This week in history: January 1-7

This column profiles important historical events which took place during this week, 25 years ago, 50 years ago, 75 years ago and 100 years ago.

25 years ago: Clinton impeachment trial opens

On January 7, 1999, the Senate trial to impeach US President Bill Clinton began in Washington D.C. The impeachment was the product of a right-wing campaign spearheaded by the Republican Party to remove a sitting president, shifting the entire political establishment to the right.

The proceedings exposed the extent to which the basic foundations of bourgeois democracy had been eroded in the US. A determined group of conspirators was able to leverage what was a purely personal episode in Clinton’s life into an unprecedented political campaign to overturn the results of two elections.

The profoundly reactionary implications of the entire campaign found expression in the ceremony with which the impeachment spectacle began. Senator Strom Thurmond, who a half century prior ran for president as the candidate of the racist States’ Rights Party, swore in William Rehnquist, an extreme right-wing Supreme Court justice, who had played a critical role in facilitating the conspiracy to overturn the Clinton administration, as presiding judge.

In spite of the midterm elections, which showed mass opposition to the Republican impeachment drive, and the opinion polls which registered even greater popular anger, neither the Democratic Party leaders nor Clinton appealed to the population for support against the conspiracy. Instead, all of the efforts of the White House and the Congressional Democrats were concentrated on finding a resolution to the crisis without exposing the neo-fascist forces that underlay the impeachment campaign. The Democrats’ cowardice on Clinton’s impeachment foretold their prostration before the theft of the 2000 election with the Supreme Court’s notorious decision in Bush v. Gore.

Senate in session during the impeachment trial of President Bill Clinton [Photo: C-span]

The attempt to maintain the pretense that the impeachment trial was a legitimate constitutional process was a criminal fraud against the people. The Democrats knew that the trial was the product of a right-wing conspiracy involving fascistic elements, and that such elements exercised enormous influence within the Republican Party. The goal was not just the destabilization and removal of Clinton. The impeachment drive was ultimately a means of shifting the entire political framework in America much further to the right, and laying the groundwork for a government far more ruthless in its assault on the social conditions and democratic rights of the working class.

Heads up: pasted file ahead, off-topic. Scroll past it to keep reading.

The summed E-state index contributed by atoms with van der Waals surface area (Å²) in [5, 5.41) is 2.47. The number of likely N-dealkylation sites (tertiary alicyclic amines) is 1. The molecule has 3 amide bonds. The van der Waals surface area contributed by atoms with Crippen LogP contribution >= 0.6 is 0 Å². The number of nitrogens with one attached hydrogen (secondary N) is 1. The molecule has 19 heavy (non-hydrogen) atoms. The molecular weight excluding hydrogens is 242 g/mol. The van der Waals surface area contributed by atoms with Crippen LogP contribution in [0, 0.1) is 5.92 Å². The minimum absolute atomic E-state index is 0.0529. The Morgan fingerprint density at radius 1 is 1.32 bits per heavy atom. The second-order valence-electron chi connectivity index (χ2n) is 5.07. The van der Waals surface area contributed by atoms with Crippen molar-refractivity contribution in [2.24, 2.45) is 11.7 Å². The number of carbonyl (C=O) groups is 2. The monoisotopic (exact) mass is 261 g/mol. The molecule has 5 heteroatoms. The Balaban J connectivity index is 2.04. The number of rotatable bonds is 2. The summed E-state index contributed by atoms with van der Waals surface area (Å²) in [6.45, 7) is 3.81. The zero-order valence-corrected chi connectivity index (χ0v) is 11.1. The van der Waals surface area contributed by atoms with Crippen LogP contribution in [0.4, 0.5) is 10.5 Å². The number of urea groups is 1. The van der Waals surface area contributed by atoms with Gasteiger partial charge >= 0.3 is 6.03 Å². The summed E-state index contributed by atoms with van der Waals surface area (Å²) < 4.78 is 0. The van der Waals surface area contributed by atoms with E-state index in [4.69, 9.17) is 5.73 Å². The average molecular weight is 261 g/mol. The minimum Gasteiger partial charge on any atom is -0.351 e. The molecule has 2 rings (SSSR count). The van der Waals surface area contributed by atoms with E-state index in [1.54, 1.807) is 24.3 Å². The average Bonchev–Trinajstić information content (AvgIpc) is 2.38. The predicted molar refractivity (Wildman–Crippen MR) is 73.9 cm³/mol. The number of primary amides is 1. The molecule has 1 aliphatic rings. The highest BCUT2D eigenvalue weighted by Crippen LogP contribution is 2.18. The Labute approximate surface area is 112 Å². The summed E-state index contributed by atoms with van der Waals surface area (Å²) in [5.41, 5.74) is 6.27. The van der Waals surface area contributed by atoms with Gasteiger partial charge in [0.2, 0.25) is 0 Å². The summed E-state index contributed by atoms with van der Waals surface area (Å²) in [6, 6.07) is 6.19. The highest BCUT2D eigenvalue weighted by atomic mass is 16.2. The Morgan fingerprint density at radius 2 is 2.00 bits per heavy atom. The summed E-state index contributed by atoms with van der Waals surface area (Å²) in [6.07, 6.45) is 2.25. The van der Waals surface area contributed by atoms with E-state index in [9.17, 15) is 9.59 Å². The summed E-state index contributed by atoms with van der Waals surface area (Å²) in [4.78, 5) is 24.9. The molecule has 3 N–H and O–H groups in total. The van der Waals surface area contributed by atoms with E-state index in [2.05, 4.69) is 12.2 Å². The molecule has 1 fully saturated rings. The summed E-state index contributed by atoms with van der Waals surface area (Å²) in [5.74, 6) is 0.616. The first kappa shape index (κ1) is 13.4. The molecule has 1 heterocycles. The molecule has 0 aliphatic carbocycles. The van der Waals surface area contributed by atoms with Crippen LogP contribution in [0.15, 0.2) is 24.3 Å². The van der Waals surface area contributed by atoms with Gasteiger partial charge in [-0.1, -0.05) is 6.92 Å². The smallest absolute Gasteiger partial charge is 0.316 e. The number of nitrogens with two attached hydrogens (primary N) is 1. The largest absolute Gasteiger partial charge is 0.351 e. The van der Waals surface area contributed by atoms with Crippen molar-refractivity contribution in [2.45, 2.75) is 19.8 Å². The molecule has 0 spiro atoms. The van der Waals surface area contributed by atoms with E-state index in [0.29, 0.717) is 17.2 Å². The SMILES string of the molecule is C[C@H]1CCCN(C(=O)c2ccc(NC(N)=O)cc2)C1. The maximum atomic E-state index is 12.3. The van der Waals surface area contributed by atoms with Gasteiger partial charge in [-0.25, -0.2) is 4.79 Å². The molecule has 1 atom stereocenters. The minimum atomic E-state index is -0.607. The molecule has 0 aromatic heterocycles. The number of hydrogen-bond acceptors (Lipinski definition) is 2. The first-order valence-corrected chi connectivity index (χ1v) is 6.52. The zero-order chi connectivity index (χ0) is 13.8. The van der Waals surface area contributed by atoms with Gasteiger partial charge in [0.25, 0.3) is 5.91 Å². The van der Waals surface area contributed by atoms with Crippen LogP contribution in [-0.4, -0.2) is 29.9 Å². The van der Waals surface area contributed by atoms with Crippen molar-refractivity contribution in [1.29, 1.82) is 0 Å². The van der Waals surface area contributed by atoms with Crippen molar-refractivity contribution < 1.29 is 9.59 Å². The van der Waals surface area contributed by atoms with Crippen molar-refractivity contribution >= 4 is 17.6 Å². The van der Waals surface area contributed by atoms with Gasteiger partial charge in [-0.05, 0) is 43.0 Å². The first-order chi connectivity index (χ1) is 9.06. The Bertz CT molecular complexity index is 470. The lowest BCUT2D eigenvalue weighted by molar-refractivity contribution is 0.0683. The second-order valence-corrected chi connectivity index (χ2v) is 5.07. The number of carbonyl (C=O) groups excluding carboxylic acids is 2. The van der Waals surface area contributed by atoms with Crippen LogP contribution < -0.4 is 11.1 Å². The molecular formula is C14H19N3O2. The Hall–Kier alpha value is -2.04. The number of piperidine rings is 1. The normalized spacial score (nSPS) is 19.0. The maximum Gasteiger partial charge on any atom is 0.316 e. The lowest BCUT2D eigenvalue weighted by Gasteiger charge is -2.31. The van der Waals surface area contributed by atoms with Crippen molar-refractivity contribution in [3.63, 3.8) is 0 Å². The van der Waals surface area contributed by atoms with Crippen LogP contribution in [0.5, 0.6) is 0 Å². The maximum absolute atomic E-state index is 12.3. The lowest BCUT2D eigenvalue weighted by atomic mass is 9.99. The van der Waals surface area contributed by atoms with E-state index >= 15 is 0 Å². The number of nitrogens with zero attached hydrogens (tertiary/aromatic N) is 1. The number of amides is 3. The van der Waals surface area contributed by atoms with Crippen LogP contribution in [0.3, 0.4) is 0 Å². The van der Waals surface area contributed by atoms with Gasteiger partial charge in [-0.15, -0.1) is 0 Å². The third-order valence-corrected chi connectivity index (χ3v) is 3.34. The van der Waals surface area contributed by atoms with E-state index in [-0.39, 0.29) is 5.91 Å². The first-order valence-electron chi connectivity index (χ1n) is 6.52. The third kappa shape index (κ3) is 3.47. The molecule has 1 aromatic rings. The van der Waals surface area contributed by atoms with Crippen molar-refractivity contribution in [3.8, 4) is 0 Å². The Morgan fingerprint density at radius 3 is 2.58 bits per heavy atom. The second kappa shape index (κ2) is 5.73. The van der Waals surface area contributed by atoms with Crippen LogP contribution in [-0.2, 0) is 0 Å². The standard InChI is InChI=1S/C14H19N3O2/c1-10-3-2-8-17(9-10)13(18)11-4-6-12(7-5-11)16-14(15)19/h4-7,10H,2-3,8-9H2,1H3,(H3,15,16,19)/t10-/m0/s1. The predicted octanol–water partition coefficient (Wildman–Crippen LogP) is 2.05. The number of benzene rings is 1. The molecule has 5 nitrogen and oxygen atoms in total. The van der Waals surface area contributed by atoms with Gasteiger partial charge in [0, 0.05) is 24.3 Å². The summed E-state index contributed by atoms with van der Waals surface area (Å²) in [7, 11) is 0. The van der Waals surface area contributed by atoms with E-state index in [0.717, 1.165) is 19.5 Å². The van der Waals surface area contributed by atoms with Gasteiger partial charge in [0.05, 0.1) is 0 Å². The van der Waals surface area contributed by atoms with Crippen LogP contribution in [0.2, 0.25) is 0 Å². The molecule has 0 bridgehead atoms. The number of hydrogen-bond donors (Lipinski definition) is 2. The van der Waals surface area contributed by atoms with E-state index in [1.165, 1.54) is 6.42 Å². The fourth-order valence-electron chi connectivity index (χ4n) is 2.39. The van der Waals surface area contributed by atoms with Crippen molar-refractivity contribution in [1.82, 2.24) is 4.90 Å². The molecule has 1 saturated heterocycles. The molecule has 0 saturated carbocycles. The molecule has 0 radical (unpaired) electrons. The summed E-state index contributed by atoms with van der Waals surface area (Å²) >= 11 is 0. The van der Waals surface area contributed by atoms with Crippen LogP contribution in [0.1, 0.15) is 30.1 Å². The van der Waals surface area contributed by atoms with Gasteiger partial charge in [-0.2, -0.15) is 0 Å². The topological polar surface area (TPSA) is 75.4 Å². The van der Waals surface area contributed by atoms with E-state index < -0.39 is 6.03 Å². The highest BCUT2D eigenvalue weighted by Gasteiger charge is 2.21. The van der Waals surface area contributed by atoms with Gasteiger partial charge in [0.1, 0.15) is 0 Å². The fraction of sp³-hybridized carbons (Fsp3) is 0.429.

50 years ago: Navnirman Andolan protests begin in Indian state of Gujarat

On January 7, 1974, a strike across all universities and colleges in Gujarat, India began. Known as the Navnirman Andola, or reconstruction movement, the school strikes would rapidly move beyond the campuses and build into one of India’s largest social movements. The strikes would eventually force the state government to disband.

In December, students at Lalbhai Dalpatbhai College of Engineering had begun protests against an increase in food prices and poor living conditions. On January 3 demonstrations with similar demands were called at Gujarat University. After the police intervened to crush the Gujarat University strike, students statewide responded with the mass walkout on January 7.

Though initiated by students and their demands for improvements to the campuses, the demonstrations took on a broader political character against inequality and corruption in the Gujarat state government and the Congress Party. The chief demand became the resignation of Gujarat’s Chief Minister Chimanbhai Patel and the dissolution of the state assembly.